Securing more board seats could be the outcome of the much-discussed, long-hyped goal of getting HR a seat at the table. From 2005 to 2017, the number of HR executives on U.S. public company boards almost tripled, from 84 to a record high of 243, according to Equilar, the executive compensation and corporate governance data analysis firm. Equilar compiled the data by reviewing board seats held by HR executives at companies in the Russell 3000 index, which represents approximately 98 percent of all U.S. public companies.
Even so, the portion of C-level HR executives with board positions is miniscule. Only 3.7 percent of U.S. HR pros who are named corporate officers at the companies they work for also sit on one or more corporate boards. That represents an increase from about 2.4 percent in 2005, but a drop from a high of 5 percent in 2014, according to Equilar.
Wilson-Thompson’s appointment also highlights the increase in the number of women on corporate boards. In 2018, women comprised 18 percent of U.S. corporate directors, up slightly from 16.5 percent in 2017, according to Equilar.
Last year, California became the first state to mandate that by the end of 2019 public companies have at least one female director, a number that by 2021 will rise to two for boards with five members, and three for boards with six members or more. In December, a bill was introduced in the New Jersey state legislature that if passed would impose the same requirements on companies based there.
Despite the bigger role that HR executives play on some boards, others still will not consider CHRO candidates because many of those individuals lack operating experience. CHROs also must combat a misperception that HR professionals aren’t good with numbers, an outdated notion given today’s widespread use of analytics in HR departments but one that nevertheless persists.
“If I have a half hour with a CEO, they’ll walk away convinced they need an HR person on their board,” said Robert Lambert, a former CHRO at Macy’s, Patagonia and REI who now works as an executive search consultant for Allegis Partners. “But the big search firms have thousands of people who look fabulous on paper. Why would they go to the extra effort to pitch an HR person? They don’t, it’s not worth their time. Even for the most accomplished female or diverse candidates, it’s virtually impossible.”
Waiting in the Wings
To get around that kind of thinking, organizations that support HR leaders or women in management run programs to ensure that when the call comes, their members and clients are ready.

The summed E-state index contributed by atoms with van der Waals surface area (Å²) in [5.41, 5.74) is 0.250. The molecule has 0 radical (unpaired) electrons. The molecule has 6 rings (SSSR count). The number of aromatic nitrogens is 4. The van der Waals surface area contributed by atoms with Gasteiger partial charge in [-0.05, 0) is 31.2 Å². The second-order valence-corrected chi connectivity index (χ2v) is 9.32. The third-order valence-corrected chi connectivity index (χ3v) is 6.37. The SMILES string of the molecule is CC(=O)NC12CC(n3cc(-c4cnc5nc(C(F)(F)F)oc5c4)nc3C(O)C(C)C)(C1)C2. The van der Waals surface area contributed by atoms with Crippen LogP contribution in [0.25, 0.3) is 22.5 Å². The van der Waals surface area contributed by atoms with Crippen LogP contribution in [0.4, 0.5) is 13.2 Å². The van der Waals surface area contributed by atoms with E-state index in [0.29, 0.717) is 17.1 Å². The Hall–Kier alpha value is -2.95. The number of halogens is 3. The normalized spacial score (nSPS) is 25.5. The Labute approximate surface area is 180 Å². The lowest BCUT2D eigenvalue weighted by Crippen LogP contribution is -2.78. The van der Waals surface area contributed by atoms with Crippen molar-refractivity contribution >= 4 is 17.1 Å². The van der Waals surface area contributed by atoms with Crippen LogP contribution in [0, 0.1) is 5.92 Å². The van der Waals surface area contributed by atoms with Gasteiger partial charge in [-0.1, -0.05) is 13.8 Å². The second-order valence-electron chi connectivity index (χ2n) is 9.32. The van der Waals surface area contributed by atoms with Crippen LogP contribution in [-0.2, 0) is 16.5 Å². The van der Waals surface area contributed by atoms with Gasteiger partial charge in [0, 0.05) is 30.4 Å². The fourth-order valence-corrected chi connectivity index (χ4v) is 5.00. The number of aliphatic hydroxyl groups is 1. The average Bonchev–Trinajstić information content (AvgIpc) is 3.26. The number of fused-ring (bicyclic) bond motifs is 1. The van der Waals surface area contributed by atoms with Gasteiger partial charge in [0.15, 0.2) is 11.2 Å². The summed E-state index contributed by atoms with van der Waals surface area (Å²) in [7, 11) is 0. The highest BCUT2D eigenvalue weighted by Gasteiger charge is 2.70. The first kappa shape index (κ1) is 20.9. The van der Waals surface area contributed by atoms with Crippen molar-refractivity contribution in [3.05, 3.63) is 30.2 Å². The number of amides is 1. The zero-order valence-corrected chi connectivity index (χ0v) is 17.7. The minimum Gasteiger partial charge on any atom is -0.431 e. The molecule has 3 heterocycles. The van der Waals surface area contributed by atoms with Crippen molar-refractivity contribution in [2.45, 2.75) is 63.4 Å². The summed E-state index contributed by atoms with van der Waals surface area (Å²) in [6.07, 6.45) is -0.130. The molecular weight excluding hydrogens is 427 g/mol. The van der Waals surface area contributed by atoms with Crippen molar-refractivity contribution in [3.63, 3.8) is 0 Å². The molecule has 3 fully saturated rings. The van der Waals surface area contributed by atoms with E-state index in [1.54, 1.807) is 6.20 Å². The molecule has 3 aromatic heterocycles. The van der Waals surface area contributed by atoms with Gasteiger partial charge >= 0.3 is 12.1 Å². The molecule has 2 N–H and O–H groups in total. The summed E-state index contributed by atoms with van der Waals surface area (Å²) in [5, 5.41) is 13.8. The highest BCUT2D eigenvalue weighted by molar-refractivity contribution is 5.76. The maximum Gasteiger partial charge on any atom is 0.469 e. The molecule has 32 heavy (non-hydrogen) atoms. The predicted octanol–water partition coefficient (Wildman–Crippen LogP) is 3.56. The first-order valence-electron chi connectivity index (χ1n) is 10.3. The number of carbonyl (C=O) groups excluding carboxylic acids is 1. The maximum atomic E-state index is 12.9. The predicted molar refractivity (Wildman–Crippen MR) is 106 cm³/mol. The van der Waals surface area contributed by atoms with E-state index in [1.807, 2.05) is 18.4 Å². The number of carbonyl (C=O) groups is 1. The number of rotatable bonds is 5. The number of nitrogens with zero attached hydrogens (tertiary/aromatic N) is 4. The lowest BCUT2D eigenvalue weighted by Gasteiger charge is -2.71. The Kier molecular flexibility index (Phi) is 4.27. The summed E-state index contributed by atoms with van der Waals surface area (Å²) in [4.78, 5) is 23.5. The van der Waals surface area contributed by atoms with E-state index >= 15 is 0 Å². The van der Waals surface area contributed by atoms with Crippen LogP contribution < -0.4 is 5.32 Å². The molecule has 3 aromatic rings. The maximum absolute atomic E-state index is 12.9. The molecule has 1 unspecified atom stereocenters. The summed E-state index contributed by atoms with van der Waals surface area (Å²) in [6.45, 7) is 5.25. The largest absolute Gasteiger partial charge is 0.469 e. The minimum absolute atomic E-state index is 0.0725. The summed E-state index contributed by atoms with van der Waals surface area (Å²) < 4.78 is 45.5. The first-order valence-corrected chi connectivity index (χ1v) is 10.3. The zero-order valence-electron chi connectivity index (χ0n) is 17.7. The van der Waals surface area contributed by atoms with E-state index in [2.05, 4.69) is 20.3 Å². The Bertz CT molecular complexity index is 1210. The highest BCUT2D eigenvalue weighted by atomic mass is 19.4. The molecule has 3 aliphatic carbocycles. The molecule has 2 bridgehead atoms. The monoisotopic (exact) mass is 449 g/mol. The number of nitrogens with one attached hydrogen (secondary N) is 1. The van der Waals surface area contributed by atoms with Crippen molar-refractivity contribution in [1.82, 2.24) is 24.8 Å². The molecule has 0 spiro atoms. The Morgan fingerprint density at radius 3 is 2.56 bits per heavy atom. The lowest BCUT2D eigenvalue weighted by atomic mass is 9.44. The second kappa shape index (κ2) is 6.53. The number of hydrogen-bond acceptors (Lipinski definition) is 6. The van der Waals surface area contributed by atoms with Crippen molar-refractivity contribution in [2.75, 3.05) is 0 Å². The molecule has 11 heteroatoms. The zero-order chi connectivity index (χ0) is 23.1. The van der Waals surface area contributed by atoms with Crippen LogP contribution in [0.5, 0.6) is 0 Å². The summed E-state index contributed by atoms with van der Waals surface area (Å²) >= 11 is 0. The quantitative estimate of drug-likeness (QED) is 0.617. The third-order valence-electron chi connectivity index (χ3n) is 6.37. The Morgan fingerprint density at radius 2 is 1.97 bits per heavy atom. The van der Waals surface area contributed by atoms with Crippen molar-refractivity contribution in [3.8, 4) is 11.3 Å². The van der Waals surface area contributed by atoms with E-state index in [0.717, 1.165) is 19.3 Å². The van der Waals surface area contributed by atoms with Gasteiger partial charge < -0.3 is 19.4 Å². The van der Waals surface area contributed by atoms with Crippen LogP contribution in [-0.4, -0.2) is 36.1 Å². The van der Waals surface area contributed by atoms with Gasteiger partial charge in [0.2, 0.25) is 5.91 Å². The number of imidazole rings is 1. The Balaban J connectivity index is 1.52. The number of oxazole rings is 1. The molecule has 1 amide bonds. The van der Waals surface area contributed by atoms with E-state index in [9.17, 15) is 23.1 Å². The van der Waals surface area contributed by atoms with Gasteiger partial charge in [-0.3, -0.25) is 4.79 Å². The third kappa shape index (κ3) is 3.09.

According to Women Corporate Directors, a New York organization that supports women on private and public boards, about 18 percent of its 2,400 members sit on Fortune 500 boards. The organization is piloting programs in New York and Los Angeles that groom C-level women executives looking for their first board appointments. The timing is right, said Susan Keating, the organization’s CEO. “Whether it’s #MeToo or the California legislation around women in boardrooms, there’s a heightened awareness of the need for more diversity, and more gender diversity.”
Catalyst Inc., the women’s leadership consulting and advisory firm, created a program in 2013 to coach CHROs and other women with at least 10 years of C-level experience to fill board vacancies. Members of Catalyst Women on Board meet eight times over two years to set goals, strategize and get feedback from mentors. “Having a diverse board with women and people of color enhances problem solving,” said Meesha Rosa, Catalyst’s senior director, corporate board services. “It sets the company up to win in the market of the future.”
Employees, shareholders and other investors are holding boards responsible for corporate-level decisions made under their watch. A recent example of that is the lawsuit that shareholders of Google parent company Alphabet filed in January over a former Google senior executive who was accused of sexual harassment but still awarded a $90 million exit package when he left the company.
“Boards are going to have to be more accountable,” said Johnny Taylor, CEO at the Society for Human Resource Management. “We’re in this knowledge-based economy, so you can’t just dismiss it. You can’t just replace talent. It could be your superstars that don’t want to work here. That’s changed the game.”